1. HAWAI is a band not a state. (Noun)
2. From Southern California, Orange County to be exact. (Preposition)
3. Makes sun-kissed alternative music that feels alive. (Verb)
4. Here’s the story so far… (Bio)
Behind every band there’s a longtime bond.
HAWAI began to attract national attention by landing multiple tracks on the Hype Machine charts and signing to Antler Records in 2016. However, their musical union can actually be traced back to when Jake Pappas [vocals, guitar], Jesse Dorman [drums], and Jared Slaybaugh [bass, vocals] first started jamming together as young teenagers in their native Orange County. Countless gigs would follow as they sharpened their chops. Eventually forming their original band J. Thoven and adding Matt Gillen [keyboards, synth] to the fold, the boys commenced work on a proper EP in 2015.
A certain revelation encouraged by producer Lars Stalfors [Cold War Kids, Deap Vally] would evolve both their style and name…
“Lars really broke down the DNA of a song,” says Jake. “Our music was a bit schizophrenic in the past with J. Thoven. It was more folk rock. Lars showed us you can still be creative and take pride in musicianship, while adhering to a traditional structure. It was eye-opening. We took our ideas and turned them into fully fleshed out songs. We thought, ‘If we’re going to reinvent ourselves, now is the time for a name change.’ We wanted something recognizable and memorable that would evoke emotions when you hear it. HAWAI stuck. We just dropped the ‘i’ to make it our own.”
With Lars at the production helm, the band cut their Working All Night EP [Antler Records] in Southern California. The first single and opener “In My Head” would stir up a local buzz, even gaining spins on KROQ. With its lush guitars, energetic beat, cinematic production, and unshakable refrain, it’s liable to stay stuck in your head for long after one listen.
“The song itself has a little bit of aggression to it,” the frontman goes on. “It’s from a particular time period really marked by a lot of frustration. Lyrically, it tells a fictitious narrative of this person with a superficial and artificial definition of love—that cliché of hearts and sex. Love is a much a deeper thing. It’s this selfish perspective of love.”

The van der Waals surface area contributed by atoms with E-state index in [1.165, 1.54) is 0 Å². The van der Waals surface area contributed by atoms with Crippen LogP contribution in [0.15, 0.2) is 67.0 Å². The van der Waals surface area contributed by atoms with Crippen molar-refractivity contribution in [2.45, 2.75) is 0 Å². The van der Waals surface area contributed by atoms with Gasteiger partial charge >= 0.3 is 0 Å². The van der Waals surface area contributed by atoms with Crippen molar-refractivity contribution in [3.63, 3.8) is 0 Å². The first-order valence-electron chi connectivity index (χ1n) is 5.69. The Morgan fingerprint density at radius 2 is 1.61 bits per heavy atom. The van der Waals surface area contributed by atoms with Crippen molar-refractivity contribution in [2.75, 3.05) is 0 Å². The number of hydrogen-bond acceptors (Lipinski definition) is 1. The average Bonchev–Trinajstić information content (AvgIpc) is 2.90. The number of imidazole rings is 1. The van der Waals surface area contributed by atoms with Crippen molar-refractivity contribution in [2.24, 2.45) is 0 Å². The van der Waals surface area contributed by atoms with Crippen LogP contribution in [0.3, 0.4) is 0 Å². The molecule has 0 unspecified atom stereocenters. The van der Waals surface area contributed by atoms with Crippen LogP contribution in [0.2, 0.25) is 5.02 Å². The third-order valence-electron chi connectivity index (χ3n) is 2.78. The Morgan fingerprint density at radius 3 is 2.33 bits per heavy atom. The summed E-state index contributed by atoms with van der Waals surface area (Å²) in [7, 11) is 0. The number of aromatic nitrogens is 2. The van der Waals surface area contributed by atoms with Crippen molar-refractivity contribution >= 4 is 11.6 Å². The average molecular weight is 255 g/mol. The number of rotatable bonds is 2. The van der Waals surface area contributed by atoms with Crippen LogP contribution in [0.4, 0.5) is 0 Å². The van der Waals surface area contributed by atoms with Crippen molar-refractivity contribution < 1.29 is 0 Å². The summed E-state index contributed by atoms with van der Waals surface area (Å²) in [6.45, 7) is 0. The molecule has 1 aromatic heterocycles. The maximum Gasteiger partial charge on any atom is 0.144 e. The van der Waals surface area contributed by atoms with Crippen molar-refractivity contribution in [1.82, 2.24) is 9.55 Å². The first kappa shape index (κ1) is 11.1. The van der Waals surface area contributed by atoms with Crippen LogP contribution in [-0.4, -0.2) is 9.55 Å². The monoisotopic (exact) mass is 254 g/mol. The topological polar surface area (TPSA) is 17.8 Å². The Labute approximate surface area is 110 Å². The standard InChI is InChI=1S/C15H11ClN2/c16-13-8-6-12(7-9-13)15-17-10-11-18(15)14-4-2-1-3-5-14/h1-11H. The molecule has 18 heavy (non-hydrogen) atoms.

Elsewhere on the EP, “Fault” glides between a clean guitar hum and an expansive vocal line. Coming to life on-screen, its music video features Cold War Kids bassist Matt Maust actually creating the Working All Night cover. Meanwhile, the song “All Night” mirrors the musicians’ tireless commitment to their own art.
“When I moved to L.A., my wife and I were expecting our first child,” recalls Jake. “Working more heavily in music was going to be my general focus. When you find out you’re having a kid, your focus becomes directed elsewhere. It was really written for my unborn son saying, ‘I will work as much as I can to provide for you.’ On a larger level, it’s reflective of the band’s commitment to music. We’re willing to work as hard as we can for it.”
Underneath the beachy gusts of guitars and keys, shimmering soul, and iridescent hooks, HAWAI’s island houses an inspiring message.
“I want to make an impact in terms of what the lyrics are about,” Jakes leaves off. “It’s important to convey something that can help people. There’s a power within music. It can be a healthy tool to use. We treasure that.”